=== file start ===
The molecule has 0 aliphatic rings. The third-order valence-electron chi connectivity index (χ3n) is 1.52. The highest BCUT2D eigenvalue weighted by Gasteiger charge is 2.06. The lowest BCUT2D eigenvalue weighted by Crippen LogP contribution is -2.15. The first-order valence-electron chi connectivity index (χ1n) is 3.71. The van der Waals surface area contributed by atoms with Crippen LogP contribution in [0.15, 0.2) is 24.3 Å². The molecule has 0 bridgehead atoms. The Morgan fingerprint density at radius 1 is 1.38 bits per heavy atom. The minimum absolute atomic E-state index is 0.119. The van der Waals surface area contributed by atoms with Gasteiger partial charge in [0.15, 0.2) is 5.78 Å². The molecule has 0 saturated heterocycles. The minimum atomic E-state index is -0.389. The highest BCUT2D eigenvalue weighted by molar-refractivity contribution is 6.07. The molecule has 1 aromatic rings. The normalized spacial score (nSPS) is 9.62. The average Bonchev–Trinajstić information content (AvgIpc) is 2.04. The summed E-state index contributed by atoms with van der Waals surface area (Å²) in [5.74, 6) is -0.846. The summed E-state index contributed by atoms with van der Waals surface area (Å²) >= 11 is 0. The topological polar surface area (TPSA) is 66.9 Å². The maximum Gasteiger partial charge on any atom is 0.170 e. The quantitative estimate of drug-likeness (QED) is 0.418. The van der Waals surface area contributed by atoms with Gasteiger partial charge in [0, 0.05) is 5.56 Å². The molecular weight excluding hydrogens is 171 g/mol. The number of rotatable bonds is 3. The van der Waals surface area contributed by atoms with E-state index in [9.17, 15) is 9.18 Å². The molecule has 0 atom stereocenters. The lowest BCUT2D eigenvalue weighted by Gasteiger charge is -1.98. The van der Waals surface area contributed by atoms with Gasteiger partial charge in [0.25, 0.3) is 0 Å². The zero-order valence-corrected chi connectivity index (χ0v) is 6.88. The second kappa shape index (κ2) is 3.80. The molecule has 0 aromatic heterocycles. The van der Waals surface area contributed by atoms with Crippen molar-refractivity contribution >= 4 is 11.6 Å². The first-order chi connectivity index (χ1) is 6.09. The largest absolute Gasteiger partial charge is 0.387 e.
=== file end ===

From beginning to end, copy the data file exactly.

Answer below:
The molecule has 0 aliphatic rings. The third-order valence-electron chi connectivity index (χ3n) is 1.52. The highest BCUT2D eigenvalue weighted by Gasteiger charge is 2.06. The lowest BCUT2D eigenvalue weighted by Crippen LogP contribution is -2.15. The first-order valence-electron chi connectivity index (χ1n) is 3.71. The van der Waals surface area contributed by atoms with Crippen LogP contribution in [0.15, 0.2) is 24.3 Å². The molecule has 0 bridgehead atoms. The Morgan fingerprint density at radius 1 is 1.38 bits per heavy atom. The minimum absolute atomic E-state index is 0.119. The van der Waals surface area contributed by atoms with Gasteiger partial charge in [0.15, 0.2) is 5.78 Å². The molecule has 0 saturated heterocycles. The minimum atomic E-state index is -0.389. The highest BCUT2D eigenvalue weighted by molar-refractivity contribution is 6.07. The molecule has 1 aromatic rings. The normalized spacial score (nSPS) is 9.62. The average Bonchev–Trinajstić information content (AvgIpc) is 2.04. The summed E-state index contributed by atoms with van der Waals surface area (Å²) in [5.74, 6) is -0.846. The summed E-state index contributed by atoms with van der Waals surface area (Å²) >= 11 is 0. The topological polar surface area (TPSA) is 66.9 Å². The maximum Gasteiger partial charge on any atom is 0.170 e. The quantitative estimate of drug-likeness (QED) is 0.418. The van der Waals surface area contributed by atoms with Gasteiger partial charge in [0, 0.05) is 5.56 Å². The molecular weight excluding hydrogens is 171 g/mol. The number of rotatable bonds is 3. The van der Waals surface area contributed by atoms with E-state index in [9.17, 15) is 9.18 Å². The molecule has 0 atom stereocenters. The lowest BCUT2D eigenvalue weighted by Gasteiger charge is -1.98. The van der Waals surface area contributed by atoms with Gasteiger partial charge in [0.25, 0.3) is 0 Å². The zero-order valence-corrected chi connectivity index (χ0v) is 6.88. The second kappa shape index (κ2) is 3.80. The molecule has 0 aromatic heterocycles. The van der Waals surface area contributed by atoms with Crippen molar-refractivity contribution >= 4 is 11.6 Å². The first-order chi connectivity index (χ1) is 6.09. The largest absolute Gasteiger partial charge is 0.387 e.